It didn’t take long for me to find my way around. Whitehorse reminded me of North Bay, Ontario and Lynn Lake, Manitoba combined. With its northern location and a neat population of residents, I immediately felt at home. What impressed me most was the level of creativity and the emphasis everywhere on art and culture. Live music, galleries, theatre and dance are encouraged all year ‘round. I was told that there were more kids enrolled in dance than in hockey. Where else in Canada does that happen?! The Christmas craft fairs were in full swing. Coloured lights were being wrapped around trees in the parks, along the streets and everywhere. With fresh snow on the ground, the place was joyously festive and alive. It made me laugh to know that people in the south ask why anyone would want to go to the Yukon in winter. Having lived in small northern towns, I know why people go north and why they stay there.

The old Whitehorse train station.

The old Whitehorse train station.

Mac’s Fireweed Books

Mac’s Fireweed Books is the city’s delightful independent bookstore. On the 22nd, they hosted a book signing, and for an hour or two, I met and chatted with folks from the area and beyond. One couple was from Los Angeles. They were newlyweds and had decided to go somewhere exciting for their honeymoon. Now, there’s a marriage with a great start!

Mac's Fireweed Books

Mac’s Fireweed Books

Teaching Workshops

The two workshops were held on the 24th in a central gallery located in the basement of a large sporting goods shop, and appropriately called “Arts Underground.” My first crew of 10 were ages 8 to 11 or so…all of whom had talent and enthusiasm. In the evening, my second class of 10 were all women—all accomplished artists and all welcoming and encouraging. Afterwards, I felt as though I’d known these ladies for much longer than two hours. We exchanged phone numbers and addresses, and promised to get together again sometime. Wow!

Golden Horn Elementary

On the 25th, I visited Golden Horn Elementary School. The first thing I noticed were the racks of skis and snowshoes at the entrance; just one of the things which made this school exceptional.

Skis and Snowshoes for the kids.

Skis and Snowshoes for the kids.

Everywhere I looked, I saw great ideas; drawings of “worry monsters” (the things which occupy your mind when you’re worried), a handmade fishing net filled with paper fish, a tank with salmon eggs waiting to hatch, handwritten original poetry, superb art projects, and so much more. I kept wishing I was a kid again and was a student there. My talk was an hour long and the kids were wonderful. When they aren’t in a rush to leave, you know you’ve hit home!

A Private House Concert

I had brought several small paintings to finish while I was there and I also had a good book. I had little time for these. Paul rehearsed often and then the concert was on! The venue was a spacious private home and it was a sold out crowd. Couches and chairs were set up to face a “stage.” Two tables of munchies and a BYOB bar made this show a great big party. I think there were 55 people there—all ready to enjoy live music and an evening of fun. Brazilian jazz began the first set, followed by some Rhythm and Blues. People were dancing in the halls and the band got several standing (or trying to stand) ovations. What a great way to stage a show: in a private home, with the musicians so close you can touch them!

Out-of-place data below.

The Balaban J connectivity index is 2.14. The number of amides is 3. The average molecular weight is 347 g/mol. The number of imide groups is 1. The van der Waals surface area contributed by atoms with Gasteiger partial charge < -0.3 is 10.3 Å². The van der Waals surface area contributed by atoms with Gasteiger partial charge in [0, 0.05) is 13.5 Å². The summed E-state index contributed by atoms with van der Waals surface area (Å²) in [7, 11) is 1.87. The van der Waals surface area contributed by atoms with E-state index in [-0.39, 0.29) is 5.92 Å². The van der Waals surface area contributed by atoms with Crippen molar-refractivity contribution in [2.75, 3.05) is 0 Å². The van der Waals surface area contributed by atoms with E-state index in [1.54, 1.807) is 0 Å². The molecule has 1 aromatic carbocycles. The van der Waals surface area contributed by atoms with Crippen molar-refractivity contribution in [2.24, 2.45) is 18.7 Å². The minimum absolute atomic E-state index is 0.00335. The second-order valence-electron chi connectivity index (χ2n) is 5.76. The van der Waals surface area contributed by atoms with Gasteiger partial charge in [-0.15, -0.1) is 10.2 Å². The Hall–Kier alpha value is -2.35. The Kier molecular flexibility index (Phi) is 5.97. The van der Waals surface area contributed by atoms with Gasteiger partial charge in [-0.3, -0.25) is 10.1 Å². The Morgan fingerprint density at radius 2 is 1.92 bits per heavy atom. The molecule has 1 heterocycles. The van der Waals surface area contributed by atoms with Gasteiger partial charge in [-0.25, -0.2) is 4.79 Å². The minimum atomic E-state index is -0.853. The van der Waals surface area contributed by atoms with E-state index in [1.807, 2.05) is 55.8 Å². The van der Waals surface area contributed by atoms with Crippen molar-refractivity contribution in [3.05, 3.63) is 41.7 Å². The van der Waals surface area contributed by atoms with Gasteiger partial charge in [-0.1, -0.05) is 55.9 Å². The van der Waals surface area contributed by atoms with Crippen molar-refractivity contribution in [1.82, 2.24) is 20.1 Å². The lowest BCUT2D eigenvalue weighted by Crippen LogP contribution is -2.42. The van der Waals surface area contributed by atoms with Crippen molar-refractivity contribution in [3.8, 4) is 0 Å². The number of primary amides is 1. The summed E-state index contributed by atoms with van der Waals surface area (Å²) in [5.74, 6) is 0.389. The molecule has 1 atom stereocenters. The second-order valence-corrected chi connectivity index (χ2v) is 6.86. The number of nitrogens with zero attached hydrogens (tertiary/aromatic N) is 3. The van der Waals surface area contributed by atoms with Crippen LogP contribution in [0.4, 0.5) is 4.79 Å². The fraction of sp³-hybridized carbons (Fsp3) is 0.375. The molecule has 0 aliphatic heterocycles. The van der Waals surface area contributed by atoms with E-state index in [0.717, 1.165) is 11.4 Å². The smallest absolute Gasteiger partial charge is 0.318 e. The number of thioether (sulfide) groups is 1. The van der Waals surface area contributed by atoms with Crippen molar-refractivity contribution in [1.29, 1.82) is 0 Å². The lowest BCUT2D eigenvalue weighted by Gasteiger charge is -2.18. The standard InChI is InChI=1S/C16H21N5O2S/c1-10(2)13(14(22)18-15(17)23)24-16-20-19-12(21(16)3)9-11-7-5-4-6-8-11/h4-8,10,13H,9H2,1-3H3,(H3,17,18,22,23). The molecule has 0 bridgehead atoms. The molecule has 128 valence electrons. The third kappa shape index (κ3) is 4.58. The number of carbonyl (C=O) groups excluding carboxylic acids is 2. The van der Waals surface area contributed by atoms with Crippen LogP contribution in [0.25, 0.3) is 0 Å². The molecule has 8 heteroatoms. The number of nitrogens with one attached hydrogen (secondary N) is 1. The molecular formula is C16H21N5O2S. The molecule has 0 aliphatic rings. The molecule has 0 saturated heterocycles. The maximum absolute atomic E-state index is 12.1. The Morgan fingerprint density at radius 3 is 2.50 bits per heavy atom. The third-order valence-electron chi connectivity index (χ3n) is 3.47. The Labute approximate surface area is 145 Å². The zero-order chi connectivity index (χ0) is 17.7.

Heading Home Again

The following day, we had breakfast with friends, packed, and planned our flight home. It’s hard to believe that something I looked forward to and the band rehearsed for for so long, was over so fast. Still, that’s the way it goes with good times; looking forward is almost as exciting as the event itself … and then, you’re looking back! So, here’s to looking forward again, and to all the good times and all the great memories yet to come! Have a happy December.


The Klondike, moored in the river.

Lynn J.







Lynn Visits Atlin, British Columbia

In another life, my dad must have been a prospector. As a jeweller, he was interested in gemstones and minerals, but he was also captivated by stories of the gold rush and read extensively about the people who pioneered their way through the interior of British Columbia. I often went with him to gold pan on the Coquihalla River and to check out sandbars on the fast flowing Fraser. He had a sixth sense for finding gold-bearing quartz and for jade good enough for carving. One summer, he took the family on a road trip to Barkerville, a town built by the gold rush and still standing thanks to a small tourism industry. On the way, we camped on the property of a friend of his—a man who had staked a claim and was busily digging his own mine, but that’s a story for another time!

Even with my dad’s focus on our provincial history, I had never heard of Atlin, B.C. Accessible by road through Whitehorse in the Yukon, it remains one of the few gold rush towns (still active) still inhabited by people whose family histories date back to the late 1800s. I have just returned from Atlin and I have to tell you about this experience while it’s still fresh in my mind.

My friend, Paul Lucas, a talented musician, has had a cabin in Atlin for over 40 years. During the late 70s, he travelled to the Yukon with other artists and musicians looking for freedom, space, adventure and the possibility of owning a small piece of property. Atlin, a two-hour drive southeast of Whitehorse and just over the BC border, offered all of that. Paul’s life and his music have revolved around this part of the country, and despite extensive travel and another life in Phoenix Arizona, his roots are set firmly in Atlin. Continue reading